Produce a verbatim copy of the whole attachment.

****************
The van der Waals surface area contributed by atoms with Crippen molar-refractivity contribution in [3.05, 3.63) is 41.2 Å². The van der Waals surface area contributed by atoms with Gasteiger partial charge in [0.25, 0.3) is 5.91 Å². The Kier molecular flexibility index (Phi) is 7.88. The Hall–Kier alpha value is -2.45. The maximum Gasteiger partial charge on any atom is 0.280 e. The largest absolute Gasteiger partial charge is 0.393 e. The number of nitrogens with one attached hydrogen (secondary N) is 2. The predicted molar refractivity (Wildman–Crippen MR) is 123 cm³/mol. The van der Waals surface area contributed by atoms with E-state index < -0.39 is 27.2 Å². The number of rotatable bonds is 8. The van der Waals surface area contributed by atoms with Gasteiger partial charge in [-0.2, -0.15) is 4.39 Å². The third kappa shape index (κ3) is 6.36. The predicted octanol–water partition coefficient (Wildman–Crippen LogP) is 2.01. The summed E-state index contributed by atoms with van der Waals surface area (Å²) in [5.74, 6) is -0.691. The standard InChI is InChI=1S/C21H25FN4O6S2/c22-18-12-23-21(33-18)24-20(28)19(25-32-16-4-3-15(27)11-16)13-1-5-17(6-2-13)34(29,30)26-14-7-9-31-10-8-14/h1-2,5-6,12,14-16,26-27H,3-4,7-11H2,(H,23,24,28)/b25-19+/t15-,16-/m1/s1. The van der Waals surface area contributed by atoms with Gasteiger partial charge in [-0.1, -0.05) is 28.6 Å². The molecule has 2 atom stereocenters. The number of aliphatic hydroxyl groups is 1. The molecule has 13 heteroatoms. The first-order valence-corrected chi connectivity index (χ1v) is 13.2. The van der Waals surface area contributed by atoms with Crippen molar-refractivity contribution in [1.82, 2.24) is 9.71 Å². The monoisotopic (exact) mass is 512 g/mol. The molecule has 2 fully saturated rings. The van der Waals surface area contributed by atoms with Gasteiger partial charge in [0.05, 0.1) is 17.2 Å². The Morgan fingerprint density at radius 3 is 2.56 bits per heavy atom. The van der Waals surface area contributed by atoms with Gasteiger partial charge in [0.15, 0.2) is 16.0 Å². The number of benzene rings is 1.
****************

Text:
The van der Waals surface area contributed by atoms with Crippen molar-refractivity contribution in [3.05, 3.63) is 41.2 Å². The van der Waals surface area contributed by atoms with Gasteiger partial charge in [0.25, 0.3) is 5.91 Å². The Kier molecular flexibility index (Phi) is 7.88. The Hall–Kier alpha value is -2.45. The maximum Gasteiger partial charge on any atom is 0.280 e. The largest absolute Gasteiger partial charge is 0.393 e. The number of nitrogens with one attached hydrogen (secondary N) is 2. The predicted molar refractivity (Wildman–Crippen MR) is 123 cm³/mol. The van der Waals surface area contributed by atoms with E-state index < -0.39 is 27.2 Å². The number of rotatable bonds is 8. The van der Waals surface area contributed by atoms with Gasteiger partial charge in [-0.2, -0.15) is 4.39 Å². The third kappa shape index (κ3) is 6.36. The predicted octanol–water partition coefficient (Wildman–Crippen LogP) is 2.01. The summed E-state index contributed by atoms with van der Waals surface area (Å²) in [5.74, 6) is -0.691. The standard InChI is InChI=1S/C21H25FN4O6S2/c22-18-12-23-21(33-18)24-20(28)19(25-32-16-4-3-15(27)11-16)13-1-5-17(6-2-13)34(29,30)26-14-7-9-31-10-8-14/h1-2,5-6,12,14-16,26-27H,3-4,7-11H2,(H,23,24,28)/b25-19+/t15-,16-/m1/s1. The van der Waals surface area contributed by atoms with Gasteiger partial charge in [-0.1, -0.05) is 28.6 Å². The molecule has 2 atom stereocenters. The number of aliphatic hydroxyl groups is 1. The molecule has 13 heteroatoms. The first-order valence-corrected chi connectivity index (χ1v) is 13.2. The van der Waals surface area contributed by atoms with Crippen molar-refractivity contribution in [1.82, 2.24) is 9.71 Å². The monoisotopic (exact) mass is 512 g/mol. The molecule has 2 fully saturated rings. The van der Waals surface area contributed by atoms with Gasteiger partial charge in [0.05, 0.1) is 17.2 Å². The Morgan fingerprint density at radius 3 is 2.56 bits per heavy atom. The van der Waals surface area contributed by atoms with Gasteiger partial charge in [0.15, 0.2) is 16.0 Å². The number of benzene rings is 1.